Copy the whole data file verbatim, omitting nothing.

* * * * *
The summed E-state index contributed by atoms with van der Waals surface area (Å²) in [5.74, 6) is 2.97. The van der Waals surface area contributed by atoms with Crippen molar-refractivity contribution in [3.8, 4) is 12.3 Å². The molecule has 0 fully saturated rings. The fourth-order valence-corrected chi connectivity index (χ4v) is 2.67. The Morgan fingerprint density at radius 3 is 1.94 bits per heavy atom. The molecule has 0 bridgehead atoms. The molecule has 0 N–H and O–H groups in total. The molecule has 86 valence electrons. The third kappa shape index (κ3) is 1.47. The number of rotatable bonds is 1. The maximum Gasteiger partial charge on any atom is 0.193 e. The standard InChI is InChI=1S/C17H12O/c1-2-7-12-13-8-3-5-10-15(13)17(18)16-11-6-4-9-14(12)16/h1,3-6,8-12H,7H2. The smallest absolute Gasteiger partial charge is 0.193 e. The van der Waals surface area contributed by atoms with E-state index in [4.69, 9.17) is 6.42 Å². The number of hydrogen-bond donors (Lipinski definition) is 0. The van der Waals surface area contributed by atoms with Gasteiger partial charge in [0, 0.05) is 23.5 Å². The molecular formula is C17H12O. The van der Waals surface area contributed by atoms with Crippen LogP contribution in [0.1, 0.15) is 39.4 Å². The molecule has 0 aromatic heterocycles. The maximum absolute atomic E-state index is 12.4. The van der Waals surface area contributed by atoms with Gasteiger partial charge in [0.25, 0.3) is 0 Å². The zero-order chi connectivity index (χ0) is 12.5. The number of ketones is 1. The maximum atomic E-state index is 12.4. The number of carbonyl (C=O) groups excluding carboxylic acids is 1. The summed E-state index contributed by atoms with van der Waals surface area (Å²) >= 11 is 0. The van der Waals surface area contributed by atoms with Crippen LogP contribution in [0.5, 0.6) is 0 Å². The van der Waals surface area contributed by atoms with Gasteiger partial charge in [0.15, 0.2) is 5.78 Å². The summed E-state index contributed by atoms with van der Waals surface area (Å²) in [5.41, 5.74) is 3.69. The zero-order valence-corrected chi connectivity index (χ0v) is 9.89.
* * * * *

The summed E-state index contributed by atoms with van der Waals surface area (Å²) in [5.74, 6) is 2.97. The van der Waals surface area contributed by atoms with Crippen molar-refractivity contribution in [3.8, 4) is 12.3 Å². The molecule has 0 fully saturated rings. The fourth-order valence-corrected chi connectivity index (χ4v) is 2.67. The Morgan fingerprint density at radius 3 is 1.94 bits per heavy atom. The molecule has 0 bridgehead atoms. The molecule has 0 N–H and O–H groups in total. The molecule has 86 valence electrons. The third kappa shape index (κ3) is 1.47. The number of rotatable bonds is 1. The maximum Gasteiger partial charge on any atom is 0.193 e. The standard InChI is InChI=1S/C17H12O/c1-2-7-12-13-8-3-5-10-15(13)17(18)16-11-6-4-9-14(12)16/h1,3-6,8-12H,7H2. The smallest absolute Gasteiger partial charge is 0.193 e. The van der Waals surface area contributed by atoms with E-state index in [4.69, 9.17) is 6.42 Å². The number of hydrogen-bond donors (Lipinski definition) is 0. The van der Waals surface area contributed by atoms with Gasteiger partial charge in [0, 0.05) is 23.5 Å². The molecular formula is C17H12O. The van der Waals surface area contributed by atoms with Crippen LogP contribution in [0.1, 0.15) is 39.4 Å². The molecule has 0 aromatic heterocycles. The maximum absolute atomic E-state index is 12.4. The van der Waals surface area contributed by atoms with Gasteiger partial charge in [0.25, 0.3) is 0 Å². The zero-order chi connectivity index (χ0) is 12.5. The number of ketones is 1. The maximum atomic E-state index is 12.4. The number of carbonyl (C=O) groups excluding carboxylic acids is 1. The summed E-state index contributed by atoms with van der Waals surface area (Å²) >= 11 is 0. The van der Waals surface area contributed by atoms with Crippen LogP contribution in [0.5, 0.6) is 0 Å². The van der Waals surface area contributed by atoms with Gasteiger partial charge in [0.15, 0.2) is 5.78 Å². The summed E-state index contributed by atoms with van der Waals surface area (Å²) in [5.41, 5.74) is 3.69. The zero-order valence-corrected chi connectivity index (χ0v) is 9.89.